Cool Justice Editor's Note: Andy Thibault coordinates the 2017-18 Speaker Series at The University of St. Joseph.

  • Meet Doug Glanville at University of St. Joseph Nov. 14, 6p.m.

  • Facebook Event Page for ‘Responding to Injustice in Ways that Work’

  • Friday, August 25, 2017

    Trump Dossier Core Claim: The 2 Sides Had a Mutual Interest, Exchanged Info & Cooperated

  • Schiff: Important claims in 'dossier' backed up by public record

  • Dossier via Buzzfeed

  • British spy Christopher Steele tells FBI sources for Trump 'dossier': report

  • Fox News: Steele ordered to give deposition in Buzzfeed suit

  • Richard Blumenthal wants Glenn Simpson’s testimony made public; firm drafted Trump dossier

  • 7 times Trump tried to call off the dogs on Russia

  • Some In Congress Don't Get The "Gravity" Of Russian Election Meddling, Former CIA Director Said

  • 'I can tell you what the veterans of the S.I.S. [the British Secret Intelligence Service, or MI6] think, which is yes, kompromat was done on him. Of course, kompromat is done on everyone. So they end up, the theory goes, with this compromising bit of material and then they begin to release parts of it. They set up an ex-MI6 guy, Chris Steele, who is a patsy, effectively, and they feed him some stuff that’s true, and some stuff that isn’t true, and some stuff that is demonstrably wrong. Which means that Trump can then stand up and deny it, while knowing that the essence of it is true. And then he has a stone in his shoe for the rest of his administration.'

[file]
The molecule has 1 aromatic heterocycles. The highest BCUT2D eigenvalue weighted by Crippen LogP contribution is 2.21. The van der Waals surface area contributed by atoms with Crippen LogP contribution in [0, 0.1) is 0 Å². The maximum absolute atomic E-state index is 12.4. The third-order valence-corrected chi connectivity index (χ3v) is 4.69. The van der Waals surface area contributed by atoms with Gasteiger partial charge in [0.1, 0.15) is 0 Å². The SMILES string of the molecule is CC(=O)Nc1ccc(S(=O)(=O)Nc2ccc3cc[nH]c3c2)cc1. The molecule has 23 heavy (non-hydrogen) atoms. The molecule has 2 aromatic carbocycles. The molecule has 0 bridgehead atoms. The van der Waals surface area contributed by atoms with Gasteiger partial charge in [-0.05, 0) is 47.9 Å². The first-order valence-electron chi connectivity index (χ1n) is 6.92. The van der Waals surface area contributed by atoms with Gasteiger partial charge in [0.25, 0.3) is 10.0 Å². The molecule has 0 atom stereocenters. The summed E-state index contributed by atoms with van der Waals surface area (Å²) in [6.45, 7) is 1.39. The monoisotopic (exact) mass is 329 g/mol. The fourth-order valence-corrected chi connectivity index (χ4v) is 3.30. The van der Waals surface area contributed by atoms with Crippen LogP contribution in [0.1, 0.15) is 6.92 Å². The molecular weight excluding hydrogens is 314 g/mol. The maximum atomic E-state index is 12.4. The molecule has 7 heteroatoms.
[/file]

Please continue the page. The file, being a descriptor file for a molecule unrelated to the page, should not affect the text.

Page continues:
• Spies Like Us: A Conversation With John le Carré and Ben Macintyre
  • Friday, August 18, 2017

    Special Greeting for Ku Klux Klan in Connecticut, September 1980

    Colonel Joseph Perry (Retired), Connecticut State Police

    By Andy Thibault
    The Cool Justice Report
    Aug. 18, 2017

    Editor's Note: This column may be reprinted or re-posted courtesy of The Cool Justice Report

    Sometimes injustice and racism hit a roadblock that can't be moved.

    It's worth celebrating these moments, especially today as we realize forces engendering and supporting racism and fascism have a comfy home in the White House.

    As Americans, most of us at least theoretically support the notion that all citizens have equal rights and standing -- even though we know it's not true in real life.

    My friend Andrew Kreig, a Washington, D.C.-based essayist and lawyer, has done a bit to stem the tide in a recent post entitled, "Words Fail But One Must Speak Out." As usual, Kreig lists links to recent news articles that are on point.
  • Kreig post

  • Speaking out is important. It makes a difference.

    Putting your body where the story is and choosing a side in history also makes a difference.

    Seemingly small acts -- for example, confronting a friend or relative over racist statements -- make a difference.

    “We don't have to engage in grand, heroic actions to participate in the process of change,” said the late historian Howard Zinn. “Small acts, when multiplied by millions of people, can transform the world.”

    By way of disclosure, Zinn was my professor at Boston University. His "People's History of the United States" and "The Politics of History" challenge anyone's critical thinking skills and reveal how history can be hidden and manipulated by those in power. This is especially important in our current era in which a person who demanded execution of five innocent young black men in New York proclaims, “I am the least racist person that you have ever met."